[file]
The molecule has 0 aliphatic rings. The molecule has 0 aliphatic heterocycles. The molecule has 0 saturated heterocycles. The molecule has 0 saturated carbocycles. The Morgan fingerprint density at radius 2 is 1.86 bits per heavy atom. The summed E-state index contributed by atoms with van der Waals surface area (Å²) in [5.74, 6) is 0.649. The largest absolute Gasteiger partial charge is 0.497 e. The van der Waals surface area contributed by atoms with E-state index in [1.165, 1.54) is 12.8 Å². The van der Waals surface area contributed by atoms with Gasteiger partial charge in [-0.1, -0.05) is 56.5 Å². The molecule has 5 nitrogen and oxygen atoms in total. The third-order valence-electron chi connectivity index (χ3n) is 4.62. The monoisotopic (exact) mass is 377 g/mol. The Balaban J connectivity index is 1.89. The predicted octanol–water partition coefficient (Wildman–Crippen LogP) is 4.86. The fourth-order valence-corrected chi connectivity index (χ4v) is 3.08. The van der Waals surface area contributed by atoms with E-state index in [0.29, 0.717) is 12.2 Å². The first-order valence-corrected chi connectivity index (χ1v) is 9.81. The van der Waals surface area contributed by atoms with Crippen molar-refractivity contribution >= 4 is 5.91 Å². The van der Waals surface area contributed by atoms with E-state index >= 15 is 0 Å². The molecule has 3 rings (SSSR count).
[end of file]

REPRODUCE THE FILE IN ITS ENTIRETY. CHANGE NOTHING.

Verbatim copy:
The molecule has 0 aliphatic rings. The molecule has 0 aliphatic heterocycles. The molecule has 0 saturated heterocycles. The molecule has 0 saturated carbocycles. The Morgan fingerprint density at radius 2 is 1.86 bits per heavy atom. The summed E-state index contributed by atoms with van der Waals surface area (Å²) in [5.74, 6) is 0.649. The largest absolute Gasteiger partial charge is 0.497 e. The van der Waals surface area contributed by atoms with E-state index in [1.165, 1.54) is 12.8 Å². The van der Waals surface area contributed by atoms with Gasteiger partial charge in [-0.1, -0.05) is 56.5 Å². The molecule has 5 nitrogen and oxygen atoms in total. The third-order valence-electron chi connectivity index (χ3n) is 4.62. The monoisotopic (exact) mass is 377 g/mol. The Balaban J connectivity index is 1.89. The predicted octanol–water partition coefficient (Wildman–Crippen LogP) is 4.86. The fourth-order valence-corrected chi connectivity index (χ4v) is 3.08. The van der Waals surface area contributed by atoms with E-state index in [0.29, 0.717) is 12.2 Å². The first-order valence-corrected chi connectivity index (χ1v) is 9.81. The van der Waals surface area contributed by atoms with Crippen molar-refractivity contribution >= 4 is 5.91 Å². The van der Waals surface area contributed by atoms with E-state index >= 15 is 0 Å². The molecule has 3 rings (SSSR count).